Than Shwe knows very well that 1990 election legitimacy is the key hurdle for them and this legitimacy is the basic foundation for the existence of National League for Democracy (NLD) and prolonging the hope for DASSK. SPDC leaders know only too well that they could use the playbook of Cambodia Prime Minister Han Sen who won the election under the eyes of UN auspicious because he had both military and the police under his control. Han Sen won the election by intimidation. But then why didn't Than Shwe delegitimize the 1990 election by holding another election? Because he does not have Ne Win's clout and he has not placed his chosen heir firmly in control. Once he lost the direct control of the army commanders by giving up his military post, Mg Aye could replace him. He will leave his military position only if and only if Mg Aye can be persuaded to become Vice President, leaving the army in Shwe Mann's control.

Manipulating on DASSK weakness

Burma ruling generals have carefully studied DASSK and have found weaknesses that they know they could exploit.

(1) Oxford Idealism

Daw Suu was born in Burma and definitely has strong roots there but her formative years were spent in foreign lands. In the opinion of some, she is basically a westerner when it comes to intellectual thinking. Her father, General Aung San fought his political battles in the trenches in Burma right from his student days and learned about raw Burmese politics, dynamics, and intersection of political ideologies, Buddhism and cultural influences. Most importantly Bo Aung San knew most of all the players and their characters. So General Aung San was very practical and knew how to adapt to changing environment. Daw Suu is a quick learner but she was not rich in experience when she entered politics and the main disadvantage was that she did not know the players beforehand. She was suddenly injected by chance, opportunity and fate into Burmese political scene.

(2) Savior like Jesus

Like Jesus who died for all the sins of mankind, Daw Suu has the courage to suffer for all but she is somewhat reluctant to sacrifice her followers. Her Oxford idealism seem to influence her and when she adopted "Non Violence" mentality and standing strong on this moral ground, it weakened her ability to confront the generals and to sacrifice her people, especially the young if necessary.

July 19th 1989 was one of the defining moments.

July 19th was Martyr's day for Burma. It was the day General Aung San and his cabinet members were assassinated. Daw Suu called for marching to martyr mausoleum and the army was well prepared for confrontation and there would definitely be bloodshed. But this was just a year after the 1988 uprising and army was still regrouping from the shock they received from 1988 uprising. People were still angry and if the army decided to shoot there would be bloodshed but this confrontation could lead to another uprising and downfall of the generals. Her mother instinct may have influenced her. But for whatever reasons: She called off the march.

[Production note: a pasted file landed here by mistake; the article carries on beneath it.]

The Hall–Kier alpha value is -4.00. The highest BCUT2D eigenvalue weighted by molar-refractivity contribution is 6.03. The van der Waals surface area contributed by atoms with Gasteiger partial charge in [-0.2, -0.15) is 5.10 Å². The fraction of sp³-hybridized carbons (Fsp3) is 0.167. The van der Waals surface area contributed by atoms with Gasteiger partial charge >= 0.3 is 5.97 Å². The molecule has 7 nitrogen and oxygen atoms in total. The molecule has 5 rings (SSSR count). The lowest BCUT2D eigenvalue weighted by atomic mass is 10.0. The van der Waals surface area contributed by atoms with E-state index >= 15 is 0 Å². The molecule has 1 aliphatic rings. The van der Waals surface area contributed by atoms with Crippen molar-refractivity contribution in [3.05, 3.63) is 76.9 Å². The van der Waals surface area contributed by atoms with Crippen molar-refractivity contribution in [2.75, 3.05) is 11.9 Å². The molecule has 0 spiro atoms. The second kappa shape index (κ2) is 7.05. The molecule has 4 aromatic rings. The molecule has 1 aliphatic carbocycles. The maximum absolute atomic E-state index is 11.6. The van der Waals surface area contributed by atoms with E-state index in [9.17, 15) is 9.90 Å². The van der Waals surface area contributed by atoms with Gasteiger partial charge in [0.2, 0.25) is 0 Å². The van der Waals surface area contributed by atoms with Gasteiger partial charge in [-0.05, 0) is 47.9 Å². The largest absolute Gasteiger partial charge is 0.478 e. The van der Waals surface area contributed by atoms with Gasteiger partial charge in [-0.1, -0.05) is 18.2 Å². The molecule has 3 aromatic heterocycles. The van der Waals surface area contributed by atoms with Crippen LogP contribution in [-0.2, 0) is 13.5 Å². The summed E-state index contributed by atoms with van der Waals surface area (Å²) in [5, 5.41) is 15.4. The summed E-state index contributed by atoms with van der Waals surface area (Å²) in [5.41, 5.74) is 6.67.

This incident was cited when she was awarded the Nobel Peace Prize.

The difference from General Aung San was that General Aung San was not only ready to sacrifice himself, he was willing to sacrifice his followers, especially the young because it is always the younger generation in every country who bear the brunt for the country when in crises. Many of the best, brightest, and bravest sons of Burma, gave their lives when General Aung San and his colleagues chose armed confrontation with the British and the Japanese for Burma's Independence.

General Eisenhower visited the 82nd airborne division before the night of D Day invasion because he knew 35% of these young Americans would not be coming home. But it was part of the war and in war one cannot avoid sacrifices and dead, especially the young because they were the ones at the front of the battles. If a leader has a strong desire to win, one must send the young to the battlefront. There is no other choice.

Without willing to sacrifice the young, it is very difficult to provoke "CONFRONTATION". The Generals are very aware of this weakness.

SPDC generals know how to exploit the good-heartedness of the leader, the lady.

Time & Space

SPDC generals know the weakness of the Opposition.
SPDC generals know Opposition is based entirely on Daw Suu personality.
So they arrested Daw Suu and arrested other potential leaders and closed the "SPACE", political space entirely.

Then they stretched the TIME and now it is 16 years.

After 16 years, Opposition exists only in name and it has no strength to effectively overthrow the generals. If they can stretch another 10 years, Daw Suu will be in her 70s and many of the NLD leaders at the top, known collectively as "UNCLES" will be gone and the Opposition will become somewhat irrelevant. Some sources are saying that current plan for implementing SPDC Discipline Democracy thru National Convention process is 10 to 20 years.

4 CUTS

The British military introduced this 4 cuts system in fighting the Communist guerrillas in Malaysian jungles after WW II. The technique was to encircle the enemy and cut off supplies, support and the people aiding the communists and close the circle slowly. The Burmese army adopted this technique from the British and not only applied it successfully on the Burmese Communists, they perfected and mastered it because they could add ruthlessness to the process.

After applying the military 4 Cuts on the battlefield successfully, Burmese generals are applying the same techniques as Political 4 cuts strategy on the Opposition. This is the same technique that they have applied successfully on Razali Ismail by refusing any requests for an entry to Burma, frustrating the UN envoy until he quit recently.